Stocks went into a steep slide Monday on Wall Street as a combination of coronavirus fears and a crash in oil prices spread alarm through the market, triggering the first automatic halt in trading in over two decades to let investors catch their breath.
The price of oil sank nearly 20% after Russia refused to roll back production in response to falling demand and Saudi Arabia signaled it will ramp up its own output. While low oil prices can translate into cheaper gasoline, they wreak havoc on energy companies and countries that count on petroleum revenue, including the No. 1 producer, the U.S.
The clash between the two giant oil producers came as Italy — the country hit hardest by the coronavirus in Europe — began enforcing a lockdown against 16 million people in the north, the heart of its manufacturing and financial industries. The turmoil is expected to push Italy into recession and weigh on the European economy.
U.S. stocks edged closer to a bear market, defined as a drop of 20% from a record, while a gauge of fear on Wall Street reached its highest level since the 2008 global financial crisis.
European markets entered a bear market, closing the day with their heaviest losses since the darkest days of the 2008 meltdown. Italy’s index plunged 11.2%. Britain, France and Germany were down between 7.3% and 8.4%
Yields on U.S. Treasury bonds plunged to more record lows as investors kept sinking money into seemingly safer places, even as the return on their investment sank closer and closer to nothing.
On Wall Street, the S&P 500 plunged 7.4% in the first few minutes after the opening bell before trading was halted by the market’s circuit breakers, first adopted after the crash of October 1987 and modified over the years. After the 15-minute pause, stocks trimmed their losses but were still down 5.7% in the early afternoon.
The Dow Jones Industrial Average lost 1,593 points, or 6.2%, to 24,275 after briefly being down more than 2,000. The Nasdaq gave up 5.1%.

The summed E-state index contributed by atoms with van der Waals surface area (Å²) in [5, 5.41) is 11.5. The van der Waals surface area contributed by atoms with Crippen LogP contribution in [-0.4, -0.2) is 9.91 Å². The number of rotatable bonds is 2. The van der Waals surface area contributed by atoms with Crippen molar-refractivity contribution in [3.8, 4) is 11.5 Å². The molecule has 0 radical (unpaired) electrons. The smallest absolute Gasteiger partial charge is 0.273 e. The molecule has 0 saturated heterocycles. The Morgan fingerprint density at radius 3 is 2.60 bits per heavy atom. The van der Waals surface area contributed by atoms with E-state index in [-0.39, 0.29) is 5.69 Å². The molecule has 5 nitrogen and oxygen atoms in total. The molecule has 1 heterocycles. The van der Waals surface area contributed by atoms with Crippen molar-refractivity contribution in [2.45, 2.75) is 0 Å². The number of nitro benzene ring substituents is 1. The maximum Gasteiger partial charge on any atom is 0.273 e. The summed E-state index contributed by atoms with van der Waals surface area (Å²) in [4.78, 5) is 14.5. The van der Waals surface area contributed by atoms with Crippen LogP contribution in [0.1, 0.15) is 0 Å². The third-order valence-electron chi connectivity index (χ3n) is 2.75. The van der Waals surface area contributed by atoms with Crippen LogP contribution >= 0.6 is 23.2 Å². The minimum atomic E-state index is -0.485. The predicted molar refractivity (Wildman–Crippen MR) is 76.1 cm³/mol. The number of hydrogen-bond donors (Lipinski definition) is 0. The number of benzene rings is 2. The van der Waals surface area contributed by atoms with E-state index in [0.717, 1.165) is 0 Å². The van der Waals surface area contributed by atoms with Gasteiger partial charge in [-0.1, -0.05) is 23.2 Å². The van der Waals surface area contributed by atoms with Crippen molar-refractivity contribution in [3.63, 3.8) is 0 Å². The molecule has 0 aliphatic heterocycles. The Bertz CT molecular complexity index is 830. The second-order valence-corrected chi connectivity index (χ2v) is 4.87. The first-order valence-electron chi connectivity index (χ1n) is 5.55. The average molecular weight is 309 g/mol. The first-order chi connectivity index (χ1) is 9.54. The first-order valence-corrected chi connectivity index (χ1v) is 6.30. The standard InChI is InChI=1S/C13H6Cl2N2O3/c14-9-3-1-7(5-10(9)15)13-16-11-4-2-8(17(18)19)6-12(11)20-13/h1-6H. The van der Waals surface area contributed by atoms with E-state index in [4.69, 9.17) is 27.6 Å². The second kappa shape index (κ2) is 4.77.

The market-wide circuit breakers have been triggered only once before, in 1997.
The carnage in the energy sector was particularly bad. With benchmark U.S. crude dropping to under $34 a barrel, Marathon Oil, Apache Corp. and Diamondback Energy each sank more than 40%. Exxon Mobil and Chevron were on track for their worst days since 2008.
“We knew it was going to be a hot day,” said John Spensieri, head of U.S. equity trading at Stifel. He said that the mood was “organized chaos” in the morning but that the trading halt achieved what it was supposed to by stopping the slide.
The coronavirus has infected more than 110,000 people worldwide and killed around 3,900, leading to factory shutdowns, travel bans, closings of schools and stores, and cancellations of conventions and other gatherings.
While the crisis has eased in China, where the virus was first detected, fast-growing clusters have turned up in South Korea, Iran and Italy, and fears are mounting in the United States, where a giant cruise ship idling off the California coast with at least 21 infected people aboard was scheduled to dock in Oakland on Monday so that the thousands on the vessel could be whisked to U.S. military bases or their home countries for a 14-day quarantine.
After initially taking an optimistic view on the virus — hoping that it would remain mostly in China and cause just a short-term disruption — investors are realizing they probably underestimated the crisis badly.
Including Monday’s drop, the S&P 500 has now lost 18% since setting a record last month. If it hits a 20% drop, it would mean the death of what’s become the longest-running bull market for U.S. stocks in history, an 11-year run. Monday marks the 11th anniversary of the market hitting bottom after the 2008 financial crisis.
The yield on the 10-year Treasury note plunged to 0.59%. Early last week, it had never been below 1%.
Traders are increasingly betting that the Federal Reserve will cut interest rates back to zero to do what it can to help the virus-weakened economy, perhaps as soon as next week.
But doubts are rising about how effective lower rates can be this time. They can encourage people and companies to borrow, but they can’t restart factories, restaurants or theme parks shut down because people are quarantined.
The Fed has already cut its benchmark short-term rate to a range of 1% to 1.25%, leaving little room to cut more.
“Central banks are a bit player in the current crisis,” Ethan Harris, global economist at Bank of America, wrote in a research report.
The clamor is growing louder for help from authorities besides central banks.
“Today’s market action may bang some heads together and actually start thinking about the constructive measures the government can take,” said Jacob Kirkegaard, senior fellow at the Peterson Institution for International Economics. Among other things, Kirkegaard said, the government should make sure all Americans get paid sick leave and health-care coverage for virus-related ills.